The third portion of the tour contains two sites located in the Hampton Roads/Tidewater Virginia area of southeastern Virginia, two sites that Black Hawk and some of his surviving leaders of his band visited after the war as part of their confinement/tour of the east coast of the United States.
For more on the tour and its routes and sites, see the ending chapter: Black Hawk War Tour Guide on page ___.
Any errors in these directions or contents in the book are solely my responsibility, for which I humbly apologize in advance.
Robert C. Daniels
8. Hostilities Begin
The next morning, 14 May, in preparation of the day’s important council with the Potawatomis, and with hopes of impressing the delegation, Black Hawk had his people begin preparing a dog feast, which was a common ceremonial feast among the various Great Lakes Indian tribes. Although the exact time is in question, with several accounts conflicting each other, sometime around mid- to late-afternoon Major Isaiah Stillman and his Illinois mounted militia troops arrived at a small patch of wood a little north of Old Man’s Creek (also called by some historians as Sycamore Creek) at a site a little under 3 miles due east of where the creek enters the Rock River. According to militia member John Wakefield, who was not present with Stillman and his troops, it was Colonel James Strode in the advanced guard that had chosen the location. For all indications it was a good campsite: a small wooded area surrounded by miles of open prairie, well suited for defense against an attacking enemy who would have to assail over open ground against armed troops protected behind the cover of trees. They also found a large, fresh trail heading north near the site of their encampment. This fresh trail, coupled with some of the militia’s flank guards having earlier in the day seen several dogs believed to be those of the Indians and even the sight of a couple of Indians in the distance, indicated the British Band was most likely not far off.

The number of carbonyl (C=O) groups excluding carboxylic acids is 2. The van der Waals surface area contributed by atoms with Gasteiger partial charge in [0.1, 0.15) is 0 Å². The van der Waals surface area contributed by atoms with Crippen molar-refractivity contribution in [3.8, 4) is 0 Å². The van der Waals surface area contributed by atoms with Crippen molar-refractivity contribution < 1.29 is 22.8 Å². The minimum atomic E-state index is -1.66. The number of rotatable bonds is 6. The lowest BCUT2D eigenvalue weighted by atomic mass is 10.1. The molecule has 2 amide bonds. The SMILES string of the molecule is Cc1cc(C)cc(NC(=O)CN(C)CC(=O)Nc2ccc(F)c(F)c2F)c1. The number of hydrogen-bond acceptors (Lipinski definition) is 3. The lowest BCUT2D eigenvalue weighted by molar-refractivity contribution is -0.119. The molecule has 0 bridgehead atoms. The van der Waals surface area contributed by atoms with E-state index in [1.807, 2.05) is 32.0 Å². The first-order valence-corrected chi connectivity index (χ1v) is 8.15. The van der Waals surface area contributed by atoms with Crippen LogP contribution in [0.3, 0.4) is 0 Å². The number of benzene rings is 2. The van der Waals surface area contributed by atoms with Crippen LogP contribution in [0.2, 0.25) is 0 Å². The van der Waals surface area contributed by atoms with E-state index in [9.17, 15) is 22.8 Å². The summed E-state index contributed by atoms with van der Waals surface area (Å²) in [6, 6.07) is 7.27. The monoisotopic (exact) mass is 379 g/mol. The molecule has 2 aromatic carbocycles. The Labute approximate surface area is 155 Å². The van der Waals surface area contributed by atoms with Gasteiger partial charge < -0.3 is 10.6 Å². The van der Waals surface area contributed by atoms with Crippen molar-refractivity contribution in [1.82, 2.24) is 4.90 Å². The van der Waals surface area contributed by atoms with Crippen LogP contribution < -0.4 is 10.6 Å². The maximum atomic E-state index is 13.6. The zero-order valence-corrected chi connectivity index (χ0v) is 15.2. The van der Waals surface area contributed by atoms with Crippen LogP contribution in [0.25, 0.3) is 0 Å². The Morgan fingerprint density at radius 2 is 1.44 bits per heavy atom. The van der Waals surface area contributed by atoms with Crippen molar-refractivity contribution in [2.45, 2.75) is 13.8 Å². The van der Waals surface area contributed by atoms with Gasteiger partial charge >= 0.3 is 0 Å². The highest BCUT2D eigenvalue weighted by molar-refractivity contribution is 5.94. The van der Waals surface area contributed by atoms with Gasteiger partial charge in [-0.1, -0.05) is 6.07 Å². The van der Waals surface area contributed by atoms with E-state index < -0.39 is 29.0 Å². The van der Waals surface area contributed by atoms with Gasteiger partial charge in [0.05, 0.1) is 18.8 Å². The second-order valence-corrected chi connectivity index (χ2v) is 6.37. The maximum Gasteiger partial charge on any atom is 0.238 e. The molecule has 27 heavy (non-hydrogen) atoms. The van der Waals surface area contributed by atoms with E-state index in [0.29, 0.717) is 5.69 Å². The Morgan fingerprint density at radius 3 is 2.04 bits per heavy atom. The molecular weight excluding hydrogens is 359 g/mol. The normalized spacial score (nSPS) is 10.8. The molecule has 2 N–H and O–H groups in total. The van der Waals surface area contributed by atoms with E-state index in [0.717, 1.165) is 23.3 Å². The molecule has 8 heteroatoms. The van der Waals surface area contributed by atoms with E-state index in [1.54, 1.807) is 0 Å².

Not heeding the indications from the fresh trail, or the sight of the dogs, or even the glimpsing of the couple of Indians in the distance, Stillman’s militia hastily and rather haphazardly sat up their camp, tethering and unsaddling their horses, erecting their tents, lighting campfires, and opening and quickly sharing the contents the barrel (or barrels) of whiskey they had brought along. At the same time, Chief Shabonna, Chief Wabaunsee, and other Potawatomi chiefs, having arrived at Black Hawk’s camp, were eating the dog feast prepared for them prior to opening their council with Black Hawk, Neapope, the Prophet White Cloud and other chiefs and leading warriors of the British Band. To further impress the delegation, Black Hawk had also laid out the contents of his Mi´shâm, or medicine bag, for all of the delegation to see as a sign of respect.